Experts Lay Down the Law on Acid Reflux
Panel Separates Treatment Facts from Fiction
By¬{omitted}Daniel¬{omitted}DeNoon
WebMD Medical News

Nov. 15, 2002 -- The acid reflux of heartburn comes with a common heartache -- doctors don't agree. They don't agree about treatment. They don't agree about testing. They don't agree about cancer risk. But now there's help.

A panel of experts convened by the American Gastroenterological Association has laid down the law on acid reflux in a 25-page document. It's sure to be controversial, as it contradicts beliefs held by many doctors. Walter L. Peterson, professor of internal medicine at the University of Texas Southwestern Medical Center, chaired the panel. He says he and his colleagues ignored hearsay and looked only at rigorous scientific evidence.

"This group of experts ... produced a document that may be controversial but is definitely factual," Peterson says in a news release.

Heartburn is caused by acid reflux, or GERD -- gastroesophageal reflux disease. Acid reflux happens when the muscle between the stomach and the esophagus gets weak or relaxes at the wrong time. This lets the contents of the stomach, including acid, splash up into the esophagus. The esophagus doesn't have the same kind of protective coating as the stomach, so stomach acids burn it.

Doctors treat acid reflux with over-the-counter drugs, prescription drugs, and surgery. What works? The panel of experts covered seven major questions.

What Over-the-Counter Treatment is Best?

Patients with mild or moderate acid reflux get relief from several different non-prescription drugs. There are several types:
Antacids neutralize stomach acids. These include drugs such as Tums and Rolaids.
H2 receptor antagonists reduce production of stomach acids. These include drugs such as Axid AR, Pepcid AC, Tagamet HB, and Zantac 75.
One drug -- Pepcid Complete -- combines an antacid with an H2 receptor antagonist.
The panel finds that all these drugs work to various degrees. It found that Pepcid Complete worked better than either an antacid or H2 receptor antagonist alone.

"For many patients with no 'red flags' -- experiencing heartburn for periods not exceeding four weeks -- over-the-counter agents provide rapid, effective, and safe relief," says panel member Hashem El-Serag, MD, MPH, in a news release.

What Prescription Treatment is Best?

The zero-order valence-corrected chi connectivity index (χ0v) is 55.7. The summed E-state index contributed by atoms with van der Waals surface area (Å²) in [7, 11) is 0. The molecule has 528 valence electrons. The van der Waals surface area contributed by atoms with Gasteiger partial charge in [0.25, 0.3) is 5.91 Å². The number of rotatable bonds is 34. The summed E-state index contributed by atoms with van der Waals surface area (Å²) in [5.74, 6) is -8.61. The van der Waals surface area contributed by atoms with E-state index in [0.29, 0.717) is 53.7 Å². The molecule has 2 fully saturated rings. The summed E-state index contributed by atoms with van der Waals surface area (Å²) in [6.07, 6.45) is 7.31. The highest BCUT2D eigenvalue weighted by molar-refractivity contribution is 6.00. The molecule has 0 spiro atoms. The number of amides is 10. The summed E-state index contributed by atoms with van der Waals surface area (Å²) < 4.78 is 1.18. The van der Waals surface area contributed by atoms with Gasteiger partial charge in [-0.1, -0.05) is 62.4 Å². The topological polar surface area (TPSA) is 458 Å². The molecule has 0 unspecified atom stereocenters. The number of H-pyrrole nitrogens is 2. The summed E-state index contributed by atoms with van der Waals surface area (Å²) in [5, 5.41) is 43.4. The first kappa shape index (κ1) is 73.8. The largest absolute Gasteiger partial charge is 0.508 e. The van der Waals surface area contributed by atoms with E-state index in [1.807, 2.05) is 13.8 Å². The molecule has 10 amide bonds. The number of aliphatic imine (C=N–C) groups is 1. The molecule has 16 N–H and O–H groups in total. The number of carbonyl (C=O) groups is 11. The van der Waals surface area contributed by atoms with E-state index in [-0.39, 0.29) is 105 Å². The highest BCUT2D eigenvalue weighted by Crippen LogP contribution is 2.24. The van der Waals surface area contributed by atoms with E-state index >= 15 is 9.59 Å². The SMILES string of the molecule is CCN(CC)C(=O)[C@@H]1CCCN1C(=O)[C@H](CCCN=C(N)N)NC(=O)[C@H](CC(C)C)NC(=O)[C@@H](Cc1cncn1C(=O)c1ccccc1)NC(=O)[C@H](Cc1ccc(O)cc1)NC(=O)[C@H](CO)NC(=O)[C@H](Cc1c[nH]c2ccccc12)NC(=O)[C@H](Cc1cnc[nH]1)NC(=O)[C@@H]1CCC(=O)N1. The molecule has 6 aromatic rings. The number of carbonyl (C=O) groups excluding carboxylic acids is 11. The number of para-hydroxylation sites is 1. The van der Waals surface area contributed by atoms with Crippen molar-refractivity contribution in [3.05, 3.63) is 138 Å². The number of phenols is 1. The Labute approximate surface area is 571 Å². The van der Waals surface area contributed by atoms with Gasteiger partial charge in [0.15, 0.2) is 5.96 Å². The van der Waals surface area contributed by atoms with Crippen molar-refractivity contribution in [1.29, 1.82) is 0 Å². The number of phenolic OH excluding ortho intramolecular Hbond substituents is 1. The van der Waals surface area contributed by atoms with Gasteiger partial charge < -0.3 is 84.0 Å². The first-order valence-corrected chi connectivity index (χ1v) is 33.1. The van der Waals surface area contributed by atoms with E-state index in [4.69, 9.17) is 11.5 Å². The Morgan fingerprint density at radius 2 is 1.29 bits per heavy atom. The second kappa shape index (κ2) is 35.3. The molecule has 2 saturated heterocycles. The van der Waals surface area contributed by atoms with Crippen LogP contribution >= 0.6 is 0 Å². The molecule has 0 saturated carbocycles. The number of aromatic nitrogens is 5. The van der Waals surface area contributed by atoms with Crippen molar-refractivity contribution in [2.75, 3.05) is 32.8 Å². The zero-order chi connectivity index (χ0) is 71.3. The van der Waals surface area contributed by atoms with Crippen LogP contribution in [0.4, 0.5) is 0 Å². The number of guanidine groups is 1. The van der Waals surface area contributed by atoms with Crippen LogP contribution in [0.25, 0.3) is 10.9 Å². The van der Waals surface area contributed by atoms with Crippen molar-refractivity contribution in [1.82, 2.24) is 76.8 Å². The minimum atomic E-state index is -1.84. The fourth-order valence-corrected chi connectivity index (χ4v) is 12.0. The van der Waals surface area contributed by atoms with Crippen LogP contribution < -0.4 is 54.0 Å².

Drugs known as proton-pump inhibitors are commonly prescribed to treat acid reflux. Proton pump inhibitors block release of stomach acids. These drugs include Aciphex, Nexium, Prevacid, Prilosec (now available in generic form), and Protonix.

The panel found few differences between these drugs. However, they note that Nexium may heal sores in the esophagus faster.

The panel recommends that patients and doctors choose the proton-pump inhibitor that costs the least.

Does Acid Reflux Lead to Cancer?

Chronic acid reflux can lead to a condition known as Barrett's esophagus or BE. BE has been thought to pose a significant risk of cancer. However, the panel found that this risk is no more than half as great as once thought. For most people, BE will not cause cancer.

It's a significant finding. Doctors routinely send BE patients for yearly screening with an endoscope, an instrument that is inserted down the throat. The panel now says that BE patients need such a test only once every three to five years.

What About New Endoscopic Treatments?

The FDA has approved two non-surgical treatments for acid reflux: the Stretta procedure and endoscopic suturing. The FDA approved these procedures based on their safety but was unsure of their effectiveness. Many doctors are using these techniques.

There are also two other techniques now in clinical trials: Enteryx and PMMA microspheres.

The panel concludes that all of these procedures are still experimental. It does not recommend their use, and it advises doctors to warn patients about the "risks associated with unproven therapies."

Can Surgery Cut the Need for Drugs or Prevent Cancer?

A common surgery for acid reflux is called fundoplication. It wraps the top of the stomach around the esophagus to keep stomach contents from backing up.

The panel notes that only four out of 10 patients are free of heartburn and no longer need drugs after this surgery.

"Patients should be informed to not expect they will no longer need medication or experience GERD symptoms," the panelists write. "Prevention of cancer is not an acceptable [reason] for surgery."

Should Heartburn Patients Undergo Endoscopy?

Doctors often refer heartburn patients to a specialist for endoscopy testing. However, the panel states that if patients' heartburn gets better after drug therapy they do not need such tests.

Does Acid Reflux Cause Asthma or Other Lung Symptoms?

Acid reflux patients often have asthma or other lung problems. However, the panel finds there is not enough evidence to say whether acid reflux causes these conditions.